Grant Chesbro1, Daniel J. Larson1, Michael J. Wenger1, Christopher D. Black1 FACSM, & Rebecca D. Larson1

1University of Oklahoma, Norman, Oklahoma

Critical Torque (CT) is thought to be a key measure of the relationship between performance and fatigue. CT is the greatest force production that can be supported by oxidative metabolism with no progressive accumulation of lactate or inorganic phosphate. Previous research has suggested that resistance and aerobic training might impact CT, but to our knowledge, no study has examined the relationship between training status (TS) and CT. PURPOSE: The purpose of the present study was to examine differences in CT based on TS. METHODS: Thirty-three individuals participated in the study and were split into three groups: 12 Untrained (UT), 12 Resistance Trained (RT), and 9 Aerobic Trained (AT) based on self-reported training time. The participants completed 3 maximal voluntary isometric contractions (MVC) and the highest of the 3 was used to determine maximal strength. After a 5-minute rest period, the participants completed a 5-minute maximal protocol consisting of 30 six-second contractions followed by a four-second rest. Following the protocol, the participants were asked to provide rating of perceived exertion (RPE). RESULTS: The RT (365.39Nm±77.44) group had higher maximal strength than the AT group (271.23Nm±78.91; p=0.019). There were no between-group differences for absolute CT (UT: 121.65 Nm±24.80, AT: 149.73Nm±35.51, RT: 136.26 Nm±34.71; p=0.147). When CT was normalized to MVC however, the AT group (56.37%±11.36) had a higher relative CT compared to the RT (37.65%±7.60; p<0.001) and UT (39.88%±7.89; p<0.001). In addition, there was a between-group difference in impulse above critical torque (IACT) where the RT group (10146.76N∙m∙s±2886.51) had higher IACT compared to the AT group (6578.65N∙m∙s±3823.71; p=0.025). There were no differences between groups for post-exercise RPE (p=0.144). CONCLUSION: To our knowledge this is the first study to directly assess the differences in CT based on TS. Our data suggests that TS impacts CT assessments. There was also a wide range of relative CT values within groups with the UT group ranging from 24-51%, the AT group ranging from 38-70%, and the RT group ranging from 22-47% of MVC. These findings are important for researchers to consider as it impacts the common assessment of CT when assigning the load for a fatiguing task using MVC.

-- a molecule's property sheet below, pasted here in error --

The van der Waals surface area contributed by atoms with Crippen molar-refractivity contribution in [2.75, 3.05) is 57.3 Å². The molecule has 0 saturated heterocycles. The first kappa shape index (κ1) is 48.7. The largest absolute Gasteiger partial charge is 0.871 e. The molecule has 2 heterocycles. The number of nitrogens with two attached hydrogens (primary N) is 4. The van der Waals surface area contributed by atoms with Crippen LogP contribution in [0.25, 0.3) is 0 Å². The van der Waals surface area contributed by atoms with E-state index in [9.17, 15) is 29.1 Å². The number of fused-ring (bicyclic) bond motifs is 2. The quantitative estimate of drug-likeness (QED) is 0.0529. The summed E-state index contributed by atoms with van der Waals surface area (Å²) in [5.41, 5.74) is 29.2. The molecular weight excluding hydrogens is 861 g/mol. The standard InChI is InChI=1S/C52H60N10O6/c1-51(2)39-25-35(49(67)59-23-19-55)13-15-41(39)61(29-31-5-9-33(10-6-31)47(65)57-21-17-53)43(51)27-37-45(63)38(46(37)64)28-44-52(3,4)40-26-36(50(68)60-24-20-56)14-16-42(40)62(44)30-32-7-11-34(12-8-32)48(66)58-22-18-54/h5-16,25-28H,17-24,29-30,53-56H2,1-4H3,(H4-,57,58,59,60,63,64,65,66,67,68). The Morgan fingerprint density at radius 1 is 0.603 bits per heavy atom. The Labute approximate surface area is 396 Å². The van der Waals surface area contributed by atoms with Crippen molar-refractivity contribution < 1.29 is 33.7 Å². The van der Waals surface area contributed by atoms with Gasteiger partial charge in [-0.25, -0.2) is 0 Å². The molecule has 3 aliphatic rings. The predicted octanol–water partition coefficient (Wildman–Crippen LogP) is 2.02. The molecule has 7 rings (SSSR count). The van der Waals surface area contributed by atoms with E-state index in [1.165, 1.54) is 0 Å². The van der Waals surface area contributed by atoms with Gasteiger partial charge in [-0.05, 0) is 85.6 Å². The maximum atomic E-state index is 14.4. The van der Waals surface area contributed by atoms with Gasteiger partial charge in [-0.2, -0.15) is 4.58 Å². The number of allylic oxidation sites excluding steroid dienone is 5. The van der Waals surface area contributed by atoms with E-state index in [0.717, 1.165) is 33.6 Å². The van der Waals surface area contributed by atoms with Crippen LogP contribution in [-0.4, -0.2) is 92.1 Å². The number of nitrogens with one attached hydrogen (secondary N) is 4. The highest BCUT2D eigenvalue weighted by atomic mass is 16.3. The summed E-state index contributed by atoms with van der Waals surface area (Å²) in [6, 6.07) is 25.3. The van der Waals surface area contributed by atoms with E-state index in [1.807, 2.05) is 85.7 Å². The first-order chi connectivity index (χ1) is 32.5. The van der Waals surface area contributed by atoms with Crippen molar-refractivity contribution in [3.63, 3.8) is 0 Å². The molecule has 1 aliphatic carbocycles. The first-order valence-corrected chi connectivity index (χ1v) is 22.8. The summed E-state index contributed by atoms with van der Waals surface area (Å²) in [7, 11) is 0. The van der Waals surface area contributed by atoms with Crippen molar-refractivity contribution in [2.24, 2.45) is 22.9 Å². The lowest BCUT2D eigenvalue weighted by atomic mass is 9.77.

ACKNOWLEDGEMENTS: Funding for this project was provided by the Robberson Research Grant from the University of Oklahoma and the Helen Riddle Research Scholarship from the University of Oklahoma.

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